Piers Morgan has taken to Twitter to address controversy surrounding his recent coronavirus test. The Good Morning Britain host revealed on Sunday that he would be absent from Monday’s show while he awaited the results from his COVID-19 test. He has since confirmed that he tested negative for the virus, but has continued to stay at home until he is given the sign-off from his doctor. "UPDATE: My COVID-19 test was negative. I was advised to take the test by my doctor after developing possible coronavirus symptoms, and was entitled to do so as a Govt-designated essential worker,” he told fans on Tuesday. “I'll be back on @GMB as soon as my doctor advises I'm OK to return to work."
But he has since come under fire from some quarters. One now-deleted tweet to the TV star read: "Essential worker???? My daughter is a nurse – she's an essential worker." Piers, 55, replied: "Your daughter is an infinitely more essential worker than me. I was drawing no equivalence, just explaining the Govt's designated all journalists & broadcasters covering the coronavirus crisis as essential workers too, which is why we can get a test if we show symptoms."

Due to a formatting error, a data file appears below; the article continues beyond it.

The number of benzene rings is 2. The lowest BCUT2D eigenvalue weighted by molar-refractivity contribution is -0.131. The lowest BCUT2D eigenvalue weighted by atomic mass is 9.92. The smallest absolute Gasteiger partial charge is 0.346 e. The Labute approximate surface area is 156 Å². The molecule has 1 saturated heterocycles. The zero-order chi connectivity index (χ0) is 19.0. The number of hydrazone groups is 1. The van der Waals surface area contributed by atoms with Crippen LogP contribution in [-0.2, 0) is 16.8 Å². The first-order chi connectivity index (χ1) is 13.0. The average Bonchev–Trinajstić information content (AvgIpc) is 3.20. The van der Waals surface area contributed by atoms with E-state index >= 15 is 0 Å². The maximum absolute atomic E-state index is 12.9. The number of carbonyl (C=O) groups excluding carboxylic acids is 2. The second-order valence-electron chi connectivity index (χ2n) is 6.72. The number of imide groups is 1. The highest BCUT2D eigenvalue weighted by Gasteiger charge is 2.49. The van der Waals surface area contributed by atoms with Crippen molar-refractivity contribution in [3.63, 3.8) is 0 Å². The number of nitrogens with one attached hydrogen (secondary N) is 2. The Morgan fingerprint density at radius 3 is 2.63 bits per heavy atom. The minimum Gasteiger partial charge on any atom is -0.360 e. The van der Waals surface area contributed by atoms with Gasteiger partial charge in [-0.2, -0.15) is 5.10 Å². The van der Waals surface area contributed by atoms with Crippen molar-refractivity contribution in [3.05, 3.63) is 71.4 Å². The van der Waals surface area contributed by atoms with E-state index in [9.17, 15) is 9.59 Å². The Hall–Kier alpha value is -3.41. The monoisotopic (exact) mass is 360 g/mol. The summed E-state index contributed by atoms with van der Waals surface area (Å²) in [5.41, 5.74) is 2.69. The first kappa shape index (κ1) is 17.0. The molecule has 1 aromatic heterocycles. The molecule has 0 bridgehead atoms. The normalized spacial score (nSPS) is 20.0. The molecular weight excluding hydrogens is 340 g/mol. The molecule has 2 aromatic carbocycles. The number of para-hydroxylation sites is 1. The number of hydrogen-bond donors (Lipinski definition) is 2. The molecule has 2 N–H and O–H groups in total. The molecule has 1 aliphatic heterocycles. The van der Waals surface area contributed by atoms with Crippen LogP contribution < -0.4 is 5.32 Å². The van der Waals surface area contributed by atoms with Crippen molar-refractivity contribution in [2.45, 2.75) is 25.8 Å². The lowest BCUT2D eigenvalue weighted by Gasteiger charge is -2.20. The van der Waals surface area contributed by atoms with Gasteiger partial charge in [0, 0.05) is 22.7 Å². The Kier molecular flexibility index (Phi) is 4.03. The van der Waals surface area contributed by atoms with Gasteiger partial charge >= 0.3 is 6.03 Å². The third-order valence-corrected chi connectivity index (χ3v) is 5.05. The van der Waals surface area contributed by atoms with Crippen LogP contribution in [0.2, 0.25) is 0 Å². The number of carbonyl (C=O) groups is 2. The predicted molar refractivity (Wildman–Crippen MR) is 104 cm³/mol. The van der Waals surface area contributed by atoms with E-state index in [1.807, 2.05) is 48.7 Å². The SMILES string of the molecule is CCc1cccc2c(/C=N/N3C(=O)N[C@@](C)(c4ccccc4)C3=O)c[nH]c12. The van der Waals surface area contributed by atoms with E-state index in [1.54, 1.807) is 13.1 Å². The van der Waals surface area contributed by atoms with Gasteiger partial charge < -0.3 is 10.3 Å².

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WATCH: Ben Shephard and Susanna Reid joke about Piers Morgan's absence from GMB
Ben Shephard has stepped in to fill Piers's role on GMB, appearing on the show alongside Susanna Reid. On Monday, she explained why she was not self-isolating despite Piers's coronavirus fears. "Dr Hilary, people will ask in the circumstances if there is a symptom, should the rest of us be at work?" Susanna asked, to which Dr Hilary explained: "Well, remember that the symptoms are well defined as to why people should self-isolate. I spoke to Piers yesterday and he doesn't have symptoms normally associated with COVID-19, but as he said, out of an abundance of precaution he has taken the test."
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Susanna, 49, then clarified further, by stating: "But it doesn't affect us here in the studio because we are practicing strict social distancing and the rules are different, I presume, in work places where you are social distancing and households perhaps, where that isn't possible."